Use keyword tools
Expand an initial set of keywords by plugging them into online tools that give you related keywords and search statistics from actual search query data. The most valuable free tool is the Google AdWords Keyword Tool. Type in one keyword or keyword phrase at a time, starting with your most general keyword seed ideas, and Google shows you a comprehensive list of related search queries. Use "Exact" match and the "Use synonyms" option to see the most complete set of related keywords. Sort the list by search volume (either local or global, depending on your market reach). Then export all the words to Excel using the "Download all keywords: csv (for excel)" feature at the bottom. Export the additional keywords as well. You'll manage all this data later in the evaluation phase, but for now just build a list.
Check your site search
A site search can provide a rich vein of keyword ideas. A small, easy-to-install search box lets visitors type, in their own words, what they're looking for within your site. You can set up a custom interface, install a Bing box for free or get a Google site search for a small usage fee, and start capturing people's queries first-hand.
Search social media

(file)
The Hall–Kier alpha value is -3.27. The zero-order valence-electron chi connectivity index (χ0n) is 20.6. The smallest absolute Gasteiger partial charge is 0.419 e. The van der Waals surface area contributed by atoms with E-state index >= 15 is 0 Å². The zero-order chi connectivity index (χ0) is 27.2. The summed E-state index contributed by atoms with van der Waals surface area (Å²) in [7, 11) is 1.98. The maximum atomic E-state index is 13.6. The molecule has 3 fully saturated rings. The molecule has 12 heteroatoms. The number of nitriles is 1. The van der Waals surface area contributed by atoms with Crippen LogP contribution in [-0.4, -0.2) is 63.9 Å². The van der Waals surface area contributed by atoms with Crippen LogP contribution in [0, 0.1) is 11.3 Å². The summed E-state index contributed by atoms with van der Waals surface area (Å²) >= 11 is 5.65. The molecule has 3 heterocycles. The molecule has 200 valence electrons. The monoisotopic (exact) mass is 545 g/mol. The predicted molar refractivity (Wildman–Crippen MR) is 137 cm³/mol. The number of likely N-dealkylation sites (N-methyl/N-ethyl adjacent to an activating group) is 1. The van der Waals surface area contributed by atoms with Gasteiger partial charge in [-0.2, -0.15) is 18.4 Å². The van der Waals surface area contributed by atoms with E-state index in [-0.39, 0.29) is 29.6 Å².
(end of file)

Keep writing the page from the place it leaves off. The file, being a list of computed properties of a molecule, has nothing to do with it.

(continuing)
Chances are that what people talk about on Twitter, Facebook and the like, they also search for in Google. Run some searches at the various social media/networking sites and locate related articles and conversations. Try to find out where communities with your targeted audience gather online, and get involved. Joining in will help you identify good keywords, but simultaneously build customer relationships and your brand, too.
Examine your competitors
Run searches to see which Web sites are currently ranking for your top keywords. Figuring out what their main keywords are and what supplementary words may be reinforcing them on the page can give you valuable insight. You can paste the competitor's URL into a free page analysis tool such as the SEOToolSet® Single Page Analyzer, which identifies repeated words and phrases and their densities. You could also put the URL into Google's search-based keyword tool to find search terms related to that Web page. You could go further and use analytics tools such as the ones at Compete.com that reveal the percent of search traffic each top-ranking site gets per keyword, traffic statistics by keyword for any domain, and much more (by subscription, but the free versions let you see the top five results for any query). Looking at your competitors generally makes sense after starting your SEO campaign, once you know what keywords you're most interested in ranking for, and who your biggest competitors are for those searches. But it can also add more keyword ideas to your list.
Keyword Evaluation Phase